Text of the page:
Rousettus amplexicaudatusGeoffroy's rousette

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Geographic Range

Geoffroy's rousettes (Rousettus amplexicaudatus) are found in the the Australasian region, from Myanmar (Burma) to the Solomon Islands. They can be found in countries including, but not limited to the Philippines, Malaysia and Papua New Guinea. (Mould, 2012; "Seasonality and synchrony of reproduction in three species of nectarivorous Philippines bats", 2003; Kompanje, 2001; Sanchez-Villagra, 2006; Zubaid, 2004)

Habitat

Geoffroy's rousettes are found in subtropical and tropical areas. They prefer lower elevations near coasts. These bats roost in large limestone caves near primary or secondary forests. These caves are never far from human habitation, and plantations are often nearby. They roost in large numbers with more than 2,000 bats at a roost. A roosting site of 1.8 million individuals has been observed, however, this large group might be due mostly to their small area of protected habitat. The caves occupied by Geoffroy's rousettes may be inhabited by other species of fruit bats, although Geoffroy's rousettes tend to be more numerous. (Mould, 2012)

  • Other Habitat Features
  • caves

Physical Description

Geoffroy's rousettes have brown or grey-brown bodies, their heads are usually darker than their underparts. Their fur is short, with longer, sometimes yellow hairs around their neck and chin, most commonly seen in males. Males of this species are much larger than females. They vary in forearm length from 82.22 to 86.76 mm, the length of their bodies range from 78 to 87 mm. (Payne and Francis, 1985)

  • Sexual Dimorphism
  • male larger
  • sexes colored or patterned differently
  • Range length
    78 to 87 mm
    3.07 to 3.43 in

Reproduction

Not much is known about the mating system of Geoffroy's rousettes.

Geoffroy's rousettes have young twice a year, they breed between December and January and also May and June. The first birth is grouped around March and April; the second birthing period is around August and September. Females become pregnant shortly after giving birth and lactate during their second pregnancy of the year. Their gestation period is 150 days and they lactate for 60 days. Individuals that are pregnant for the first time only have one offspring their first year, most likely to increase their chances of at least one surviving offspring. ("Seasonality and synchrony of reproduction in three species of nectarivorous Philippines bats", 2003)

  • Key Reproductive Features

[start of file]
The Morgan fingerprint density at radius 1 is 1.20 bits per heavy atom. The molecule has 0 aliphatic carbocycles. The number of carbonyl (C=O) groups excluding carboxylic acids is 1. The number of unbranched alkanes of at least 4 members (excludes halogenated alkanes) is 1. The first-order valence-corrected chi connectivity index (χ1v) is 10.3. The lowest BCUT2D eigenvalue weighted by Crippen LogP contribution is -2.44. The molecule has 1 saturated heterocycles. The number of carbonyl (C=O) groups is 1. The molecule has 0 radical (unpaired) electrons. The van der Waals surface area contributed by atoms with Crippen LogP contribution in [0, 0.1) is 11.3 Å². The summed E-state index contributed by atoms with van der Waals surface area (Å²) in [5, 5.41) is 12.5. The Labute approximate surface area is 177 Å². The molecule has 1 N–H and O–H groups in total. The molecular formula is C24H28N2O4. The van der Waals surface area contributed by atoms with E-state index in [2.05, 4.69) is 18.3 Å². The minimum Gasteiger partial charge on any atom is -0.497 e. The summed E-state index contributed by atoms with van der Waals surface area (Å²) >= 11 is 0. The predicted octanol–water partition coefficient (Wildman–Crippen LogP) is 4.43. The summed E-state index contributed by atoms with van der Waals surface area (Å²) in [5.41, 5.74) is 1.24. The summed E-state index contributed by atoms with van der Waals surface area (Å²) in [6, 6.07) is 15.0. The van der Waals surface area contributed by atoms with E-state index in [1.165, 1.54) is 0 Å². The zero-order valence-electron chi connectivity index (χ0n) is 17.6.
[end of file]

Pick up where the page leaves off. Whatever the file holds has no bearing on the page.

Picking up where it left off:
• seasonal breeding
  • gonochoric/gonochoristic/dioecious (sexes separate)
  • sexual
  • post-partum estrous
  • Breeding interval
    Breed twice a year
  • Breeding season
    December/January and May/June
  • Average number of offspring
    1
  • Range gestation period
    3.5 to 4.5 months
  • Range weaning age
    2.5 to 3 months
  • Range age at sexual or reproductive maturity (female)
    6 to 9 months

The parental involvement of Geoffroy's rousettes is unknown. In most bats, females take a larger role in the upbringing.

  • Parental Investment
  • pre-fertilization
    • protecting
      • female
  • pre-hatching/birth
    • provisioning
      • female
    • protecting
      • female
  • pre-weaning/fledging
    • provisioning
      • female
    • protecting
      • female
  • pre-independence
    • provisioning
    • protecting
      • female

Lifespan/Longevity

It is unknown how long these bats live in captivity or in the wild.

Behavior

Geoffroy's rousettes roost in large numbers. They have a large geographic range and migrate to follow fruit ripening. (Kompanje, 2001; Zubaid, 2004)

Home Range

Geoffroy's rousettes have been known to travel up to 25 km from roost sites to foraging sites. These bats also fly over water barriers and agricultural areas to reach their foraging and roosting sites. ("Seasonality and synchrony of reproduction in three species of nectarivorous Philippines bats", 2003; Kompanje, 2001)

Communication and Perception

Rousettus is the only genus of echolocating Old World fruit bats. They produce sonar clicks with their tongue; their clicks are extremely short at about 50 to 100 microseconds per click. (Mould, 2012; Zubaid, 2004)

Food Habits

Geoffroy's rousettes consume nectar and pollen. When in season, these bats also feed on soft ripe fruit, usually in orchards. Geoffroy's rousettes have been known to fly more than 38 km to forage for food in a single night. They form large groups when feeding upon large areas of food, such as orchards or groups of fig trees. ("Seasonality and synchrony of reproduction in three species of nectarivorous Philippines bats", 2003; Zubaid, 2004)

  • Plant Foods
  • fruit
  • nectar
  • pollen

Predation

Little is known about the predators of Geoffroy's rousettes. Their biggest threat seems to come from humans.

Ecosystem Roles

Geoffroy's rousettes consume fruit, if the seeds are small enough they will digest them and drop them in their feces. If the seeds are bigger, they spit them out. At times, bats travel with seeds in their mouths before spitting them out. (Zubaid, 2004)